On tasting, there are notes of “medium sweet; fruit-cake and burnt sugar vieing with treacle soda bread and cinder toffee.”

Concluding he writes that “wheat bran and dry, bitter cocoa powder come out in the finish, tempered by a honeyed walnut fruitiness.”

Steam Beer, 3.8%

Might As Well IPL, Golden Road Brewing, Los Angeles, California, US

John Verive in the LA Times writes on the latest instalment in the Golden Road Brewery’s seasonal Custom IPA series.

This “India pale lager” is a “fruity hop-bomb with a crisp and clean finish that lets the layered hop aroma and flavours take the spotlight.”

“The lager still has plenty of body,” he continues, “and the alcohol to back it up.”

IPA-Style Lager, 7.0%

Anno Quarto, Mike Hess Brewing, San Diego, California, US

Ian Cheesman in the San Diego CityBeat, writes about a bright-orange-amber brew that “doesn’t have a head so much as a lid. It’s seriously formidable,” he continues. “It’s like a delicious beer plug. I know that sounds kind of disgusting, but it isn’t, I promise. Even with a head that substantial, it still allows dank citrus aromas to slip out from within.”

“The hop punch on this feels like it’s fighting for the title. It’s sticky with heavy notes of pine and a supporting cast of melon, apricot and citrus fruits in the periphery.”

On the finish, he writes that it “is much cleaner than I would expect for such a hop-forward brew. That’s not to say it’s clean, though. There’s a pleasant bitter resin on this that extends its life significantly.”

IPA, 7.5%

Kill Lager, Trouble Brewing, Allenwood, Ireland

Rueben Gray in Ireland’s FFT Magazine reviews an Irish craft lager that is said to stand out.

“Kill lager is different,” he writes. “It’s a Vienna style lager and one of the best examples outside of Austria.”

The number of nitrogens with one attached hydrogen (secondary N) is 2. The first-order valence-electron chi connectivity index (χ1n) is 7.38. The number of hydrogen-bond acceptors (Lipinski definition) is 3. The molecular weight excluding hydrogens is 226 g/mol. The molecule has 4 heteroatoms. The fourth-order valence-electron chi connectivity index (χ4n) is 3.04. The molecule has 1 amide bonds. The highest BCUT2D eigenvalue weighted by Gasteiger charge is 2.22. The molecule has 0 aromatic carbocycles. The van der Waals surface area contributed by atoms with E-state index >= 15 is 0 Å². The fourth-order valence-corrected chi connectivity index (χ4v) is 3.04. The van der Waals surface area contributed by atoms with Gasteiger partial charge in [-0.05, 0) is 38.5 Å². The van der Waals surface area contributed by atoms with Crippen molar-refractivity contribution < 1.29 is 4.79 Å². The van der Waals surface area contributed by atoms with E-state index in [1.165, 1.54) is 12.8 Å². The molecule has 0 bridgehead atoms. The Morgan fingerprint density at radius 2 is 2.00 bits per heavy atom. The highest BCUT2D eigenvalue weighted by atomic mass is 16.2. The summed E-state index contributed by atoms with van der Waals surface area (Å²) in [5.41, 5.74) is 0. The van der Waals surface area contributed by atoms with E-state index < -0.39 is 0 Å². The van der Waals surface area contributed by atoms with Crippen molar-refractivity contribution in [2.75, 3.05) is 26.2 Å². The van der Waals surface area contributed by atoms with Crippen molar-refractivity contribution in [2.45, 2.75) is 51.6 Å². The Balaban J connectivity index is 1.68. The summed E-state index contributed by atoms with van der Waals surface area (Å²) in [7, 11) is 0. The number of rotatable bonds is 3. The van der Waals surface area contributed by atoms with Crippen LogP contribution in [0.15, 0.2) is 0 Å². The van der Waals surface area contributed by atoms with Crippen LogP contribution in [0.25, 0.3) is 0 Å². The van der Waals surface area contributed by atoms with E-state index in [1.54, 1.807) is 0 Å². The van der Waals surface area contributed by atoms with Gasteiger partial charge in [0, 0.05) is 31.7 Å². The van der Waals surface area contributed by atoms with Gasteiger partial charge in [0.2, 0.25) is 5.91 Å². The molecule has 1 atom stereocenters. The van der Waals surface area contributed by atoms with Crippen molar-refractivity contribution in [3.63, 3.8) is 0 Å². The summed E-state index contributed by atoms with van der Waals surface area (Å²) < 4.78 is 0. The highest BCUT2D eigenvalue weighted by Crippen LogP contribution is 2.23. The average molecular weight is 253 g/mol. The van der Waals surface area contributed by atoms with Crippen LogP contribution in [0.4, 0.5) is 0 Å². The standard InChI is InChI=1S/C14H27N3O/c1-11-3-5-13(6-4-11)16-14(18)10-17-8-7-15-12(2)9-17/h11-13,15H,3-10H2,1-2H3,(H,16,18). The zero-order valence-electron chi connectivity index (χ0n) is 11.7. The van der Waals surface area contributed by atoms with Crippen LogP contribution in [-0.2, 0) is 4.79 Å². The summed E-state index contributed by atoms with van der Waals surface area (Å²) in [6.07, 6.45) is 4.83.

“It’s a bigger bodied beer than your average lager with a slightly sweet cake like body but also, the refreshing clean crisp bite you expect from a good lager.”

Concluding, he writes that it is “an outstanding beer at any time of the year.”

Lager, 4.9%

High Brass, Revolver Brewing, Granbury, Texas, US

Colin Alsheimer, writing in US magazine CentralTrack, writes on this brew out of Texas.

On the flavour front, he writes how “subtly sweet malts can be found upfront with a firm hop backbone and dry finish.”

Impressed, he says, “for a blonde ale, the sweetness-to-bitterness ratio is quite nice here, with the overall profile leaning slightly more towards bitter than sweet. Beyond the sweet, malts there are also a bit of fresh grain and mineral flavours.”

Blonde Ale, 6%

Wilhelm Scream, Magic Hat Brewing, South Burlington, Vermont, US

And finally, the Drinks Business Review looks at Wilhelm Scream, the Vermont brewery’s first-ever pumpkin ale that’s “named for the iconic scream sound effect that’s been used in over 200 movies.”

“Ripe with flavours of pumpkin, cinnamon, nutmeg and caramel hops, this new beer signals the coming of chilling frosts and ghastly screams,” they write, concluding that “Wilhelm Scream boasts 5.4% ABV, and finishes the same way summer does, with just a hint of bitterness.”

Pumkin Ale, 5.4%